Interbanking S.A. of Buenos Aires, Argentina, just lost its bid to grab the domain name interbanking.com from domain investor, Alexander Lerman who was represented by John Berryhill, Phd Esq.
The domain name was registered on March 4, 1997.
The Complainant was founded on September 25, 1996, when Datacash S.A. and Newnet S.A. merged to form Interbanking S.A.
The Complainant owns a number of trademark registrations in Argentina including:
INTERBANKING – Registration No. 2037652 dated June 21, 1996 for insurance, financial affairs, monetary affairs, real estate affairs.
INTERBANKING – Registration No. 2756543 dated July 5, 2007 for insurance, financial affairs, monetary affairs, real estate affairs.
INTERBANKING Logo – Registration No. 2662447 dated April 7, 2006 for insurance, financial affairs, monetary affairs, real estate affairs.
B INTERBANKING – Registration 2268254 dated February 15, 2000 for insurance, financial affairs, monetary affairs, real estate affairs.
At the time the Complaint was filed the disputed domain name reverted to a website that provided links to websites of other third party entities.
The Panel accepts the evidence that the term “interbanking” is a common and widely used term to denote Internet banking and transactions between banking institutions.
The Panel recognizes that the Complainant has established a substantial reputation in Argentina, but at the time the disputed domain name was registered by the Respondent, the Complainant’s business had only recently started, and was only operating in Argentina.
The Respondent resides in the United States and submits that he was unaware of the Complainant’s trademark rights when he registered the disputed domain name in 1997.
The Panel, after considering the evidence submitted and the generic nature of the terms which form the disputed domain name, finds that the Respondent was not aware, and had no reason to be aware, of the Complainant’s trademark rights at the time the disputed domain name was registered.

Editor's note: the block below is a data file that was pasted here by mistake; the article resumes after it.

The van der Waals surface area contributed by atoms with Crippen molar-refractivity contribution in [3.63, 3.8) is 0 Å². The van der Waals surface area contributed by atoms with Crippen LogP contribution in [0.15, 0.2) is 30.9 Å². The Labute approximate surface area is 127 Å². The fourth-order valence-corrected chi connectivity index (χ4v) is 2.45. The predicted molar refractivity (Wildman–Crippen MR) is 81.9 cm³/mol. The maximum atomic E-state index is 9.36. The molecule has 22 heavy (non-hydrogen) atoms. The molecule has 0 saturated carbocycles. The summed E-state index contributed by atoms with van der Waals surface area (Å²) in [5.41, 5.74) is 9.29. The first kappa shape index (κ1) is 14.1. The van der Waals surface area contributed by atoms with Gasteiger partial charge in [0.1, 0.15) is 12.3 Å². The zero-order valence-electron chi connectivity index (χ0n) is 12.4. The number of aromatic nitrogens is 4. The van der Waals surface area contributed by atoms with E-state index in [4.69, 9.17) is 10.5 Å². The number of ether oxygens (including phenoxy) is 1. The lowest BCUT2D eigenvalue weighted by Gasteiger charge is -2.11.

With respect to the Respondent’s use of the disputed domain name, the Panel finds that the use of a pay-per-click site, in the circumstances of this case, is not probative of bad faith under the Policy. Given that the terms “inter” and “banking” are widely used for the purpose of denoting Internet banking services.
It is not surprising that the disputed domain name currently reverts to a website which provides links to websites offering on-line banking, Internet banking, e-banking and other financial services. These businesses are all logically connected to the generic meaning of the combination of the terms “inter” and “banking”.
Accordingly, the Panel finds that the registration and use of the disputed domain name does not constitute bad faith, and that the Complainant has therefore not satisfied the requirement under paragraph 4(a)(iii) of the Policy.
One of the panelist voted to make a finding of Reverse Domain Name Hijacking (RDNH)
“Given the difficulties in proving that the Respondent in a distant country both knew of the trademark at issue and chose it for a free ride on its goodwill sixteen years ago, and only one year after the mark was registered, “the complainant in fact knew or clearly should have known at the time that it filed the complaint that it could not prove one of the essential elements required by the UDRP.” WIPO Overview of WIPO Panel Views on Selected UDRP Questions, Second Edition (“WIPO Overview 2.0”), paragraph 4.17.”